Does a 'savvy media observer' require anonymity for smack talk? Apparently so!

In Lloyd Grove's column about The Intercept, a "savvy media observer and journalist" lets Glenn Greenwald's new publication have it:

“Snowden revelations are not really the headline-makers they once were—at least not so far,” said a savvy media observer and journalist based in France, who spoke on condition of anonymity. “I think what we’re going to see over the medium term is a pattern similar to the one established when Wikileaks was in its heyday: If there’s a good scandal or a juicy slur about local officials, it makes news in a given country; if it’s just more of the same about American policy, it’s likely to move to the back pages if, indeed, it gets picked up at all.”

Let's just let that waft on the breeze for a moment.

OK. So when someone's life well-being is in danger, and they have incredibly valuable information, by all means: Dim the lights, silhouette the source, bring out the voice-changer. Surely a "savvy media observer and journalist" would know talking smack about the vagaries of the news cycle doesn't quite get over that bar. So why anonymity?

Under no circumstances should you talk about this man's possible impact on the news cycle under your own name. (AP Photo/Vincent Yu, File)

Maybe that person got to speak anonymously because there's so much anonymity to go around these days. A Jan. 30 Politico story called "Why the rich are freaking out" offers a brilliant example of the kind of juicy quote you can get when you loosen the cuffs on your sources:

“You have a bunch of people who see conspiracies everywhere and believe that this inequality issue will quickly turn into serious class warfare,” said this person, who asked not to be identified by name so as not to anger any wealthy friends. “They don’t believe inequality is bad and believe the only way to deal with it is to allow entrepreneurs to have even fewer shackles.”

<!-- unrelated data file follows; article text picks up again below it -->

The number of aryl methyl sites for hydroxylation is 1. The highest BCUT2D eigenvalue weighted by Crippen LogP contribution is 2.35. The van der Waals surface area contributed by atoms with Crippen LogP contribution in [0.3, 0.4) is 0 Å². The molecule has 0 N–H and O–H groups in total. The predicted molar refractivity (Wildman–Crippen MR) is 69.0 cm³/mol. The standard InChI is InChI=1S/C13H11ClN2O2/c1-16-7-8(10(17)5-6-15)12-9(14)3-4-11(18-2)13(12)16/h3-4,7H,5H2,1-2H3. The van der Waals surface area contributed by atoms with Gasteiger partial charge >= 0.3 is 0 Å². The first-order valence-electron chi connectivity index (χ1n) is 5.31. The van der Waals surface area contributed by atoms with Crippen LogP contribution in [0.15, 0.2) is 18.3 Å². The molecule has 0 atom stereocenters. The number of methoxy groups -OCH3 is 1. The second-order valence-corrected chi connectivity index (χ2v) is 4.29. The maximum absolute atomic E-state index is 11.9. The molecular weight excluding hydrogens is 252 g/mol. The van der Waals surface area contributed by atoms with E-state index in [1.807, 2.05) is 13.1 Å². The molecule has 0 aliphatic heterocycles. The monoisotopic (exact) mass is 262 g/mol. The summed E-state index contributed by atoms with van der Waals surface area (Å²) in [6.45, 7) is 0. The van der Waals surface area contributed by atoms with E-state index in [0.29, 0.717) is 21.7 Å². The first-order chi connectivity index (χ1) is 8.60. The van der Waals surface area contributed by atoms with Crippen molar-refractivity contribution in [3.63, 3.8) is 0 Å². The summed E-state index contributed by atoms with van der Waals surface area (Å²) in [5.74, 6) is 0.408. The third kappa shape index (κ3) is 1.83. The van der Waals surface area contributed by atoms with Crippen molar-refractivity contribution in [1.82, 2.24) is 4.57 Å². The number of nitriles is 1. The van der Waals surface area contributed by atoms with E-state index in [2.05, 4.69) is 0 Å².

Apparently, being wealthy is a Dickensian fate where you constantly live in constant fear of angering your peers who -- even though you don't name names yourself! -- might ... charge extra smoothies to your account at the country club? Turn road signs around so no one can find the Irish castle you're doing up? Cut in front of you at the monocle and top-hat shop even though you've got a ticket with a lower number?

In a piece bouncing off Michael Sam's announcement that he's gay, Pete Thamel and Thayer Evans spoke to "eight NFL executives and coaches" who were were "granted anonymity by for their honesty." This is remarkable: Unlike Sam, it's the people who won't attach their names to their convictions who are being "honest." They described a culture where homophobia is so widespread, so pervasive for some reason have to speak about it behind a veil of descriptions like "a veteran NFL scout."

And Ken Kurson's story about New York Times Editorial Page Editor Andrew Rosenthal is a city of nameless snipers (or, if you prefer, "a bunch of cowards who’ll speak in colorful and unnamed ways"). Some quotes that opened up as a result:

• "'He runs the show and is lazy as all get-out,' says a current Times writer."

• "One veteran reporter who has been at the paper for more than 20 years said, '"Bullying" and "petty" are Andy’s middle name.'"

• "One reporter says that he literally will not allow Mr. Rosenthal to join their lunch table in the cafeteria."

Late last year, I visited The New York Times cafeteria and watched as Rosenthal approached the table where I was sitting to speak, collegially, with a journalist next to me. I'd give more details, but I don't want to get that person into any trouble.

  • Andrew Beaujon

    Andrew Beaujon reported on the media for Poynter from 2012 to 2015. He was previously arts editor at and managing editor of Washington City Paper. He's the author of the 2006 book "Body Piercing Saved My Life," about Christian rock and evangelical Christian culture.


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